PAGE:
What is pathology and why it is important

What is pathology and why it is important

What is pathology and why it is important

Pathology is the study of disease by scientific methods. The word pathology came from the Latin words “patho” and “logy”. ‘Patho’ means disease and ‘logy’ means study, therefore pathology is a scientific study of disease. Diseases may, in turn, be defined as an abnormal variation in structure or function of any part of the body. Pathology gives explanations of a disease by studying the following four aspects of the disease. 1. Etiology, 2. Pathogenesis, 3. Morphologic changes and 4. Functional derangements and clinical significance.


Etiology of a disease means the cause of the disease. If the cause of a disease is known it is called primary etiology. If the cause of the disease is unknown it is called idiopathic. Knowledge or discovery of the primary cause remains the backbone on which a diagnosis can be made, a disease understood, and a treatment developed. There are two major classes of etiologic factors: genetic and acquired (infectious, nutritional, chemical, physical, etc).


Pathogenesis means the mechanism through which the cause operates to produce the pathological and clinical manifestations. The pathogenetic mechanisms could take place in the latent or incubation period. Pathogenesis leads to morphologic changes.

Morphologic changes

The morphologic changes refer to the structural alterations in cells or tissues that occur following the pathogenetic mechanisms. The structural changes in the organ can be seen with the naked eye or they may only be seen under the microscope. Those changes that can be seen with the naked eye are called gross morphologic changes and those that are seen under the microscope are called microscopic changes.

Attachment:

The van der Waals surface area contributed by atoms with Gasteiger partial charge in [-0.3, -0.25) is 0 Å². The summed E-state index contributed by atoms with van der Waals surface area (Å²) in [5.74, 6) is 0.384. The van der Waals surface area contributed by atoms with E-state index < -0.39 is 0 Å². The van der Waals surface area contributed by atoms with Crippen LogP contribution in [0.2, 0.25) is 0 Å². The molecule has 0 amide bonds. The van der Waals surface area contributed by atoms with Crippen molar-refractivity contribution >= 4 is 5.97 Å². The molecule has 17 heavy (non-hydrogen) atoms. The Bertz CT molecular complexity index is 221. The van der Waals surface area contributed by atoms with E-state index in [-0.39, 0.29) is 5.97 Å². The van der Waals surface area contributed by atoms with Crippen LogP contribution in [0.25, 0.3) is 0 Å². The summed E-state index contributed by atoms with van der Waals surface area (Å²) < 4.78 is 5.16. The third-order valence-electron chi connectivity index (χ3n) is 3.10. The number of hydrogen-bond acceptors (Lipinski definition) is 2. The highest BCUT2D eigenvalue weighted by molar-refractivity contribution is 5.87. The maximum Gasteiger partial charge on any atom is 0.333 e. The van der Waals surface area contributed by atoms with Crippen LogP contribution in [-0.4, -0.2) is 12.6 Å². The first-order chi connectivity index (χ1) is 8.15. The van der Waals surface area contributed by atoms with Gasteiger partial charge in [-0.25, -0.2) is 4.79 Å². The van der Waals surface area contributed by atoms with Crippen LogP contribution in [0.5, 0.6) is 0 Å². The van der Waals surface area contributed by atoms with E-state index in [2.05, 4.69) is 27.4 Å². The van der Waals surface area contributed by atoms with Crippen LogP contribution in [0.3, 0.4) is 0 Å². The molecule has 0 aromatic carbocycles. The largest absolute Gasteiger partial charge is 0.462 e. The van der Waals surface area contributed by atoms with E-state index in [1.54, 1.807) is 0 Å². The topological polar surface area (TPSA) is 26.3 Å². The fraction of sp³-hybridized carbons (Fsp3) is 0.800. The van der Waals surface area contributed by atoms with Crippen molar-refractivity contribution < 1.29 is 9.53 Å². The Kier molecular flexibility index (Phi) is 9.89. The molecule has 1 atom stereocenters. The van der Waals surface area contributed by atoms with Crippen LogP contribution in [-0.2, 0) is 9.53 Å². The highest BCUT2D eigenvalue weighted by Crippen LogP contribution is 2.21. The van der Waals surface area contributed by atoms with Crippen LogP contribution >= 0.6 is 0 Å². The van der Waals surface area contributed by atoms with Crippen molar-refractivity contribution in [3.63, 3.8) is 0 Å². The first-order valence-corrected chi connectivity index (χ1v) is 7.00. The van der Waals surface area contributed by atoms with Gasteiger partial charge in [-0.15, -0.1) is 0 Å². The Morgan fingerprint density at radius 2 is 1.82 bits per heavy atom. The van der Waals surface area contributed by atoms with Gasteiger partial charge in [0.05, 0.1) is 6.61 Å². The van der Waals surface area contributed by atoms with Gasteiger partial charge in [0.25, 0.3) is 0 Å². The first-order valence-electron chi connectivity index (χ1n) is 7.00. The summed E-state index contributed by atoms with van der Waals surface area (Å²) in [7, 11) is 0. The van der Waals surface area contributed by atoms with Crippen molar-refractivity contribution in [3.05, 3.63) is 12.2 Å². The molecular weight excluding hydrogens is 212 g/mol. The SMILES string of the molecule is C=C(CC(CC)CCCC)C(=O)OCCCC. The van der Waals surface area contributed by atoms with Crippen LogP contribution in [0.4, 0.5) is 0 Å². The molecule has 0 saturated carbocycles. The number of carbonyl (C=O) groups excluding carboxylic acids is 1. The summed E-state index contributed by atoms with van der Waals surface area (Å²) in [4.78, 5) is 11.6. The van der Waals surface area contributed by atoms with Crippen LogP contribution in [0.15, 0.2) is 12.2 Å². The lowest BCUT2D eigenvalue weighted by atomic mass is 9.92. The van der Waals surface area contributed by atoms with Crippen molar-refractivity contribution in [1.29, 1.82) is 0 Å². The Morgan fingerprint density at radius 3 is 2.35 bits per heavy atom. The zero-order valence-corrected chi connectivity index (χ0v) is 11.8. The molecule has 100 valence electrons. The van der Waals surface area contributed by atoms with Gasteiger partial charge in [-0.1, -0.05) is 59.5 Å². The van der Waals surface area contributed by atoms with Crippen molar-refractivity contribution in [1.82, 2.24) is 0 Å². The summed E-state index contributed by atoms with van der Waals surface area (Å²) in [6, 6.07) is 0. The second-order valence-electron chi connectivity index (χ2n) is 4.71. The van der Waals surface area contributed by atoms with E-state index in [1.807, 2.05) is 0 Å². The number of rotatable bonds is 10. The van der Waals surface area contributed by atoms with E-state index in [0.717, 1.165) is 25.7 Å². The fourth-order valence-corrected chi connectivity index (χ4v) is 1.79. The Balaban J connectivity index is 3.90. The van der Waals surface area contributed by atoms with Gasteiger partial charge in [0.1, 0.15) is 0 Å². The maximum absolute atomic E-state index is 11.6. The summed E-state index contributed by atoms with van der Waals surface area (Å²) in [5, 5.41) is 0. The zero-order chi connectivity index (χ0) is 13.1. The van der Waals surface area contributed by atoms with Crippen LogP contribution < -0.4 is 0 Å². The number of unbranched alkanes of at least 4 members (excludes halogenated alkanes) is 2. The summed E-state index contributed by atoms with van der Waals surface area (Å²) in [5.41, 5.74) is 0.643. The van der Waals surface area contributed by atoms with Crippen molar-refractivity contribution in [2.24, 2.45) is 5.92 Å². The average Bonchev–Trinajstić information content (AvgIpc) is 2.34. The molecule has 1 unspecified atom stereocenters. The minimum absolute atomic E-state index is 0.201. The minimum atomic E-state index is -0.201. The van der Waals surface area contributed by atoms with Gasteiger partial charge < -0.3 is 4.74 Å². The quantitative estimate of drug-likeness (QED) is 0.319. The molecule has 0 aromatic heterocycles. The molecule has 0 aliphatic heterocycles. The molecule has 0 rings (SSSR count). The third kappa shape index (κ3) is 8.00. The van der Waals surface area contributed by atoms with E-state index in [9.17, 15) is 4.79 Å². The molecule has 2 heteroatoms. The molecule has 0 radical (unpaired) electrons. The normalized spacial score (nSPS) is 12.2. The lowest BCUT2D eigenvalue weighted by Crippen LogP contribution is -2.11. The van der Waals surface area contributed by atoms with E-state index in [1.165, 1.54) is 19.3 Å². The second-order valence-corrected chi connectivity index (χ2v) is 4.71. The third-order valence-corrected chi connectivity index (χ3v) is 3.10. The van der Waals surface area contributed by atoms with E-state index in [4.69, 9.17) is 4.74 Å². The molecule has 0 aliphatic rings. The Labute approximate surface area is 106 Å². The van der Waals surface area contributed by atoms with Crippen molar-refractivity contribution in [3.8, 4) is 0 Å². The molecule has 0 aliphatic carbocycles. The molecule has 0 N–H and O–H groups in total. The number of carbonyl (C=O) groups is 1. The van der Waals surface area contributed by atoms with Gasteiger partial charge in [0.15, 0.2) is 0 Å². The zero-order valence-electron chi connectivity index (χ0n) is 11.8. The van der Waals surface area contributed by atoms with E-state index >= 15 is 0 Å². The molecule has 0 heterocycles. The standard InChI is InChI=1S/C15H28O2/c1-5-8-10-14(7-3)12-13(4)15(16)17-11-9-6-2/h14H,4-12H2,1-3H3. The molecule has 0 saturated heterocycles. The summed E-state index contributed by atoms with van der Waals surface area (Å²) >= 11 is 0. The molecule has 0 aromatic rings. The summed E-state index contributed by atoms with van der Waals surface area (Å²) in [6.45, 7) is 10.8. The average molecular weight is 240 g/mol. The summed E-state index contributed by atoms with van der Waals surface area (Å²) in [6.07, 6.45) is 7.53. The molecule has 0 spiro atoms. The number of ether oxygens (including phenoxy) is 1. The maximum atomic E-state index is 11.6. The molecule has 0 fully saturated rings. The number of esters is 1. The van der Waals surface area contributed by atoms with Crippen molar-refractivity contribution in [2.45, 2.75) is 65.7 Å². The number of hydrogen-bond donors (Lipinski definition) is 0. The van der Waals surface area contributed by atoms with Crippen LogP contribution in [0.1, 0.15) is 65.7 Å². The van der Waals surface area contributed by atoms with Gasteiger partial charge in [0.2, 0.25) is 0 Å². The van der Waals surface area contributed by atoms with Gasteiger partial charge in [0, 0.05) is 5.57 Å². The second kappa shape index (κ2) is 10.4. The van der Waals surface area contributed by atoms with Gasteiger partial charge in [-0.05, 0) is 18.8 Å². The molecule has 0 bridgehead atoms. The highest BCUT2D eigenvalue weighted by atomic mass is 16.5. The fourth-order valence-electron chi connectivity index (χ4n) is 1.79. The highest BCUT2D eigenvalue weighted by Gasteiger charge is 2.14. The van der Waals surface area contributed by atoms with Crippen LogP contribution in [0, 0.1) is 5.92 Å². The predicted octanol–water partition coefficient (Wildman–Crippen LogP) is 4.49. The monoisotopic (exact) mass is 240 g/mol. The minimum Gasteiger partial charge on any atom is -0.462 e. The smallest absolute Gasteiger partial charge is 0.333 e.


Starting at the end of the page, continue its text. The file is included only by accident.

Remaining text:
Both the gross and the microscopic morphologic changes may only be seen in that disease, i.e. they may be specific to that disease. Therefore, such morphologic changes can be used by the pathologist to identify (i.e. to diagnose) the disease. In addition, the morphologic changes will lead to functional alteration and to the clinical signs & symptoms of the disease.

Functional derangements and clinical significance

The morphologic changes in the organ influence the normal function of the organ. By doing so, they determine the clinical features (symptoms and signs), course, and prognosis of the disease. Understanding pathology will help one to understand how the clinical features of different diseases occur & how their treatments work.

This understanding will, in turn, enable health care workers to handle and help their patients in a better and scientific way. It is for these reasons that the health science student should study pathology. In addition, the pathologist can use the morphologic changes seen in diseases to diagnose different diseases. There are different diagnostic modalities used in pathology. Most of these diagnostic techniques are based on morphologic changes.

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